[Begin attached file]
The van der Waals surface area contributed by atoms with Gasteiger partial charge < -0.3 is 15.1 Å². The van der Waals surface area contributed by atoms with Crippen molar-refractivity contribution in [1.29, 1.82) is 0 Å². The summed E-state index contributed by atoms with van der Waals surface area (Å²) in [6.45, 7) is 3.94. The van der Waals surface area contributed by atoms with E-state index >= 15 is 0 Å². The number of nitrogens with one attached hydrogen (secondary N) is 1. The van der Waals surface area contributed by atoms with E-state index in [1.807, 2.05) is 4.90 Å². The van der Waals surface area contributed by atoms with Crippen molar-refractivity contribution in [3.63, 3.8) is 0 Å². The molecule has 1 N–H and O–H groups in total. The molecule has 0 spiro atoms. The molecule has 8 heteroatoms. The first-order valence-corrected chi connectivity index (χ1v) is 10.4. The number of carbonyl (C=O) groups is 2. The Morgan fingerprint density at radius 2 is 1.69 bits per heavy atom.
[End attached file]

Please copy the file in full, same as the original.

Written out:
The van der Waals surface area contributed by atoms with Gasteiger partial charge < -0.3 is 15.1 Å². The van der Waals surface area contributed by atoms with Crippen molar-refractivity contribution in [1.29, 1.82) is 0 Å². The summed E-state index contributed by atoms with van der Waals surface area (Å²) in [6.45, 7) is 3.94. The van der Waals surface area contributed by atoms with E-state index >= 15 is 0 Å². The number of nitrogens with one attached hydrogen (secondary N) is 1. The van der Waals surface area contributed by atoms with E-state index in [1.807, 2.05) is 4.90 Å². The van der Waals surface area contributed by atoms with Crippen molar-refractivity contribution in [3.63, 3.8) is 0 Å². The molecule has 1 N–H and O–H groups in total. The molecule has 0 spiro atoms. The molecule has 8 heteroatoms. The first-order valence-corrected chi connectivity index (χ1v) is 10.4. The number of carbonyl (C=O) groups is 2. The Morgan fingerprint density at radius 2 is 1.69 bits per heavy atom.